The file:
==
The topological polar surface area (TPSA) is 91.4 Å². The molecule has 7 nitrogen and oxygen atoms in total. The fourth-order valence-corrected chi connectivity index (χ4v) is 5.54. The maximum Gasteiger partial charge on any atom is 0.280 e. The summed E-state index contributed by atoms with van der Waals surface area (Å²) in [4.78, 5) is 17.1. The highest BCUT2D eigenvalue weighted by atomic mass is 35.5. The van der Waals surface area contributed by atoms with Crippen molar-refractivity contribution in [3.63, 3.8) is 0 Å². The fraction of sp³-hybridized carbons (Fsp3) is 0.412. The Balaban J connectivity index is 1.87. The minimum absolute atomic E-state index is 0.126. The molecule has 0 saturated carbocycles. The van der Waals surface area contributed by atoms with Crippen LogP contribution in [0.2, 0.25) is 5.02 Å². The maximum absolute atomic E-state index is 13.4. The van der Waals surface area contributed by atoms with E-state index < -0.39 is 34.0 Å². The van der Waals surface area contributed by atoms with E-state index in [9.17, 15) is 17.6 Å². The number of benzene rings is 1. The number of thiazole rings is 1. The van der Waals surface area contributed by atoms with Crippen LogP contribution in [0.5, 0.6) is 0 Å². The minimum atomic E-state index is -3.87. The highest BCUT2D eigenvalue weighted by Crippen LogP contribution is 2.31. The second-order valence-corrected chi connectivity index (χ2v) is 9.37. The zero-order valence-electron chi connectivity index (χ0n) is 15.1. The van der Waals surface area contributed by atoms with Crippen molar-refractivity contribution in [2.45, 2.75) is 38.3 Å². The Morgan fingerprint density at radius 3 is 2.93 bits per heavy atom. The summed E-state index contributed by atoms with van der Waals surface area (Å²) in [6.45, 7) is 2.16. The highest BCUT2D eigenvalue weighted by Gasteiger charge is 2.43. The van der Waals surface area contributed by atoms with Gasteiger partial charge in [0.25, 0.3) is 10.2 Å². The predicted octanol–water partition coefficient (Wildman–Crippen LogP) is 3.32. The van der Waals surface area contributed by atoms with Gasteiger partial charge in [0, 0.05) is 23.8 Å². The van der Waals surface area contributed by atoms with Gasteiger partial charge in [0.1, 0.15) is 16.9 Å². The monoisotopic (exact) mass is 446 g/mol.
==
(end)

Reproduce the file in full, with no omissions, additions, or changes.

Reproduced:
The topological polar surface area (TPSA) is 91.4 Å². The molecule has 7 nitrogen and oxygen atoms in total. The fourth-order valence-corrected chi connectivity index (χ4v) is 5.54. The maximum Gasteiger partial charge on any atom is 0.280 e. The summed E-state index contributed by atoms with van der Waals surface area (Å²) in [4.78, 5) is 17.1. The highest BCUT2D eigenvalue weighted by atomic mass is 35.5. The van der Waals surface area contributed by atoms with Crippen molar-refractivity contribution in [3.63, 3.8) is 0 Å². The fraction of sp³-hybridized carbons (Fsp3) is 0.412. The Balaban J connectivity index is 1.87. The minimum absolute atomic E-state index is 0.126. The molecule has 0 saturated carbocycles. The van der Waals surface area contributed by atoms with Crippen LogP contribution in [0.2, 0.25) is 5.02 Å². The maximum absolute atomic E-state index is 13.4. The van der Waals surface area contributed by atoms with E-state index < -0.39 is 34.0 Å². The van der Waals surface area contributed by atoms with E-state index in [9.17, 15) is 17.6 Å². The number of benzene rings is 1. The number of thiazole rings is 1. The van der Waals surface area contributed by atoms with Crippen LogP contribution in [0.5, 0.6) is 0 Å². The minimum atomic E-state index is -3.87. The highest BCUT2D eigenvalue weighted by Crippen LogP contribution is 2.31. The second-order valence-corrected chi connectivity index (χ2v) is 9.37. The zero-order valence-electron chi connectivity index (χ0n) is 15.1. The van der Waals surface area contributed by atoms with Crippen molar-refractivity contribution in [2.45, 2.75) is 38.3 Å². The Morgan fingerprint density at radius 3 is 2.93 bits per heavy atom. The summed E-state index contributed by atoms with van der Waals surface area (Å²) in [6.45, 7) is 2.16. The highest BCUT2D eigenvalue weighted by Gasteiger charge is 2.43. The van der Waals surface area contributed by atoms with Gasteiger partial charge in [0.25, 0.3) is 10.2 Å². The predicted octanol–water partition coefficient (Wildman–Crippen LogP) is 3.32. The van der Waals surface area contributed by atoms with Gasteiger partial charge in [0, 0.05) is 23.8 Å². The van der Waals surface area contributed by atoms with Gasteiger partial charge in [0.1, 0.15) is 16.9 Å². The monoisotopic (exact) mass is 446 g/mol.